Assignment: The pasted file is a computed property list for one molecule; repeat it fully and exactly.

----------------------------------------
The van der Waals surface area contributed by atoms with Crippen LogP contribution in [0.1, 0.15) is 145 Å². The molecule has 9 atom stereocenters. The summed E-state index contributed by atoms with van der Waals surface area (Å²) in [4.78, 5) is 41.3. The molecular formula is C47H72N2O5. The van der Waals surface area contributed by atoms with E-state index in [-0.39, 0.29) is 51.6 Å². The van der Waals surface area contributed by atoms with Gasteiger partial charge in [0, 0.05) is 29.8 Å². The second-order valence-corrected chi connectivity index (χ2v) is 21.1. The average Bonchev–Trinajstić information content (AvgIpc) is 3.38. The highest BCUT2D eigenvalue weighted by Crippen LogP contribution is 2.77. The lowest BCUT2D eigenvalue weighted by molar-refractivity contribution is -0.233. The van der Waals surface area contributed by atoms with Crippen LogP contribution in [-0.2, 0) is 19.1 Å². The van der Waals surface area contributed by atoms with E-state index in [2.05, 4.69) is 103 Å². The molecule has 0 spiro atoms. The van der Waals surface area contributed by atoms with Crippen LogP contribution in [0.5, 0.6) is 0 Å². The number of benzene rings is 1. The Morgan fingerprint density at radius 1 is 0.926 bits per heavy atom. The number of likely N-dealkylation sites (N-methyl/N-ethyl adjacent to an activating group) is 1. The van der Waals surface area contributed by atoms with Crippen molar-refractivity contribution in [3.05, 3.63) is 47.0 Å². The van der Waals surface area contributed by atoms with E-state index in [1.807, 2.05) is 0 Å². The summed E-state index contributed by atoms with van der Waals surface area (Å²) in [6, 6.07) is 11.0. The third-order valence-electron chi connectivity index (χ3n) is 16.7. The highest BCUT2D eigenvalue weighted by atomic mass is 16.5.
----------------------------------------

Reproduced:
The van der Waals surface area contributed by atoms with Crippen LogP contribution in [0.1, 0.15) is 145 Å². The molecule has 9 atom stereocenters. The summed E-state index contributed by atoms with van der Waals surface area (Å²) in [4.78, 5) is 41.3. The molecular formula is C47H72N2O5. The van der Waals surface area contributed by atoms with E-state index in [-0.39, 0.29) is 51.6 Å². The van der Waals surface area contributed by atoms with Gasteiger partial charge in [0, 0.05) is 29.8 Å². The second-order valence-corrected chi connectivity index (χ2v) is 21.1. The average Bonchev–Trinajstić information content (AvgIpc) is 3.38. The highest BCUT2D eigenvalue weighted by Crippen LogP contribution is 2.77. The lowest BCUT2D eigenvalue weighted by molar-refractivity contribution is -0.233. The van der Waals surface area contributed by atoms with Crippen LogP contribution in [-0.2, 0) is 19.1 Å². The van der Waals surface area contributed by atoms with E-state index in [2.05, 4.69) is 103 Å². The molecule has 0 spiro atoms. The van der Waals surface area contributed by atoms with Crippen LogP contribution in [0.5, 0.6) is 0 Å². The number of benzene rings is 1. The Morgan fingerprint density at radius 1 is 0.926 bits per heavy atom. The number of likely N-dealkylation sites (N-methyl/N-ethyl adjacent to an activating group) is 1. The van der Waals surface area contributed by atoms with Crippen molar-refractivity contribution in [3.05, 3.63) is 47.0 Å². The van der Waals surface area contributed by atoms with E-state index in [1.807, 2.05) is 0 Å². The summed E-state index contributed by atoms with van der Waals surface area (Å²) in [6, 6.07) is 11.0. The third-order valence-electron chi connectivity index (χ3n) is 16.7. The highest BCUT2D eigenvalue weighted by atomic mass is 16.5.